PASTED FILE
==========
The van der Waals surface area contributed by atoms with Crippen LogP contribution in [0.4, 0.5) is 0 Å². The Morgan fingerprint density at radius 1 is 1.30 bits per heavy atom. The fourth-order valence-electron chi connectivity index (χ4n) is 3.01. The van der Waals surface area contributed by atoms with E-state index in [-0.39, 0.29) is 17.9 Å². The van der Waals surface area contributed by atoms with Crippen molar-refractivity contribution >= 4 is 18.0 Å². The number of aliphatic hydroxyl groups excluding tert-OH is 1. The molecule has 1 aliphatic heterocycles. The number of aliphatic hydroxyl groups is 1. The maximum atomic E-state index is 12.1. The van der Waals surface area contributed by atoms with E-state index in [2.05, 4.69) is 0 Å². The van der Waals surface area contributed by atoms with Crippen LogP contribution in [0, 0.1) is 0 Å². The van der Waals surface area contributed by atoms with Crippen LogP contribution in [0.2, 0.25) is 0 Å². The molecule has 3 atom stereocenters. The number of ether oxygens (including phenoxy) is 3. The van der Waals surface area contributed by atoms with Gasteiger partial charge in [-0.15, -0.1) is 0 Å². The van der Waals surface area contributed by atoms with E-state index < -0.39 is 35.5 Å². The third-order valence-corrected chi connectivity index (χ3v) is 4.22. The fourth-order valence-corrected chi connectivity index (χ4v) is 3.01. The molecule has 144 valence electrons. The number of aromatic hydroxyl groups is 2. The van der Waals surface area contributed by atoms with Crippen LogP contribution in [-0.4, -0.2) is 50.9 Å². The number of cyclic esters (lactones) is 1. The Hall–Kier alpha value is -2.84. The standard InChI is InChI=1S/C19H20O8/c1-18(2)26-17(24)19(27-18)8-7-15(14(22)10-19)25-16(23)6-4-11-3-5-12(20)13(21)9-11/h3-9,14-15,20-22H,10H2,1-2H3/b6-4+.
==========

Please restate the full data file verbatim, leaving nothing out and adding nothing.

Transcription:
The van der Waals surface area contributed by atoms with Crippen LogP contribution in [0.4, 0.5) is 0 Å². The Morgan fingerprint density at radius 1 is 1.30 bits per heavy atom. The fourth-order valence-electron chi connectivity index (χ4n) is 3.01. The van der Waals surface area contributed by atoms with E-state index in [-0.39, 0.29) is 17.9 Å². The van der Waals surface area contributed by atoms with Crippen molar-refractivity contribution >= 4 is 18.0 Å². The number of aliphatic hydroxyl groups excluding tert-OH is 1. The molecule has 1 aliphatic heterocycles. The number of aliphatic hydroxyl groups is 1. The maximum atomic E-state index is 12.1. The van der Waals surface area contributed by atoms with E-state index in [2.05, 4.69) is 0 Å². The van der Waals surface area contributed by atoms with Crippen LogP contribution in [0, 0.1) is 0 Å². The van der Waals surface area contributed by atoms with Crippen LogP contribution in [0.2, 0.25) is 0 Å². The molecule has 3 atom stereocenters. The number of ether oxygens (including phenoxy) is 3. The van der Waals surface area contributed by atoms with Gasteiger partial charge in [-0.15, -0.1) is 0 Å². The van der Waals surface area contributed by atoms with E-state index < -0.39 is 35.5 Å². The third-order valence-corrected chi connectivity index (χ3v) is 4.22. The fourth-order valence-corrected chi connectivity index (χ4v) is 3.01. The molecule has 144 valence electrons. The number of aromatic hydroxyl groups is 2. The van der Waals surface area contributed by atoms with Crippen LogP contribution in [-0.4, -0.2) is 50.9 Å². The number of cyclic esters (lactones) is 1. The Hall–Kier alpha value is -2.84. The standard InChI is InChI=1S/C19H20O8/c1-18(2)26-17(24)19(27-18)8-7-15(14(22)10-19)25-16(23)6-4-11-3-5-12(20)13(21)9-11/h3-9,14-15,20-22H,10H2,1-2H3/b6-4+.